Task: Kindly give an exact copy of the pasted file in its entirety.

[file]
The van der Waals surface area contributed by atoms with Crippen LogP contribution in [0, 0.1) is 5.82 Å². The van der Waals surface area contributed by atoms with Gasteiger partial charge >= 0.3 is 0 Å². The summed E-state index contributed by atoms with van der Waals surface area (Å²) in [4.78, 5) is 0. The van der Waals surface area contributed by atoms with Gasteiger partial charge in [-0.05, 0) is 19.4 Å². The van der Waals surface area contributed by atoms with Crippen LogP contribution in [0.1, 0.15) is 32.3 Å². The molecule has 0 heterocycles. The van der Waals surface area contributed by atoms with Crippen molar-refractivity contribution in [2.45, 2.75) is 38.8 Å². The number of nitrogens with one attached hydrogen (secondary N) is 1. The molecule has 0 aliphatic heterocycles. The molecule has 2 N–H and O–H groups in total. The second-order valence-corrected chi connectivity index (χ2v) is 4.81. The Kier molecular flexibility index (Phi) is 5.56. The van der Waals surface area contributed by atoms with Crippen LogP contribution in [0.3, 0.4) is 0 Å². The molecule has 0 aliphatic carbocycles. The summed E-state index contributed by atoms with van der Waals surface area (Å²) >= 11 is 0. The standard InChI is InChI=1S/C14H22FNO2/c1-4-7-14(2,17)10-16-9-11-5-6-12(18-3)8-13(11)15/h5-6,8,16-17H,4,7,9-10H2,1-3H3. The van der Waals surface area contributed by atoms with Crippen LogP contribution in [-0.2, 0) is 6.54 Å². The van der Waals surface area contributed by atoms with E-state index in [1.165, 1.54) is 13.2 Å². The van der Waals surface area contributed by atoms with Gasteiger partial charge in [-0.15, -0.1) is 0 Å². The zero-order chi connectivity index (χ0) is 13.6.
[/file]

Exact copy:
The van der Waals surface area contributed by atoms with Crippen LogP contribution in [0, 0.1) is 5.82 Å². The van der Waals surface area contributed by atoms with Gasteiger partial charge >= 0.3 is 0 Å². The summed E-state index contributed by atoms with van der Waals surface area (Å²) in [4.78, 5) is 0. The van der Waals surface area contributed by atoms with Gasteiger partial charge in [-0.05, 0) is 19.4 Å². The van der Waals surface area contributed by atoms with Crippen LogP contribution in [0.1, 0.15) is 32.3 Å². The molecule has 0 heterocycles. The van der Waals surface area contributed by atoms with Crippen molar-refractivity contribution in [2.45, 2.75) is 38.8 Å². The number of nitrogens with one attached hydrogen (secondary N) is 1. The molecule has 0 aliphatic heterocycles. The molecule has 2 N–H and O–H groups in total. The second-order valence-corrected chi connectivity index (χ2v) is 4.81. The Kier molecular flexibility index (Phi) is 5.56. The van der Waals surface area contributed by atoms with Crippen LogP contribution in [0.3, 0.4) is 0 Å². The molecule has 0 aliphatic carbocycles. The summed E-state index contributed by atoms with van der Waals surface area (Å²) >= 11 is 0. The standard InChI is InChI=1S/C14H22FNO2/c1-4-7-14(2,17)10-16-9-11-5-6-12(18-3)8-13(11)15/h5-6,8,16-17H,4,7,9-10H2,1-3H3. The van der Waals surface area contributed by atoms with Crippen LogP contribution in [-0.2, 0) is 6.54 Å². The van der Waals surface area contributed by atoms with E-state index in [1.165, 1.54) is 13.2 Å². The van der Waals surface area contributed by atoms with Gasteiger partial charge in [-0.15, -0.1) is 0 Å². The zero-order chi connectivity index (χ0) is 13.6.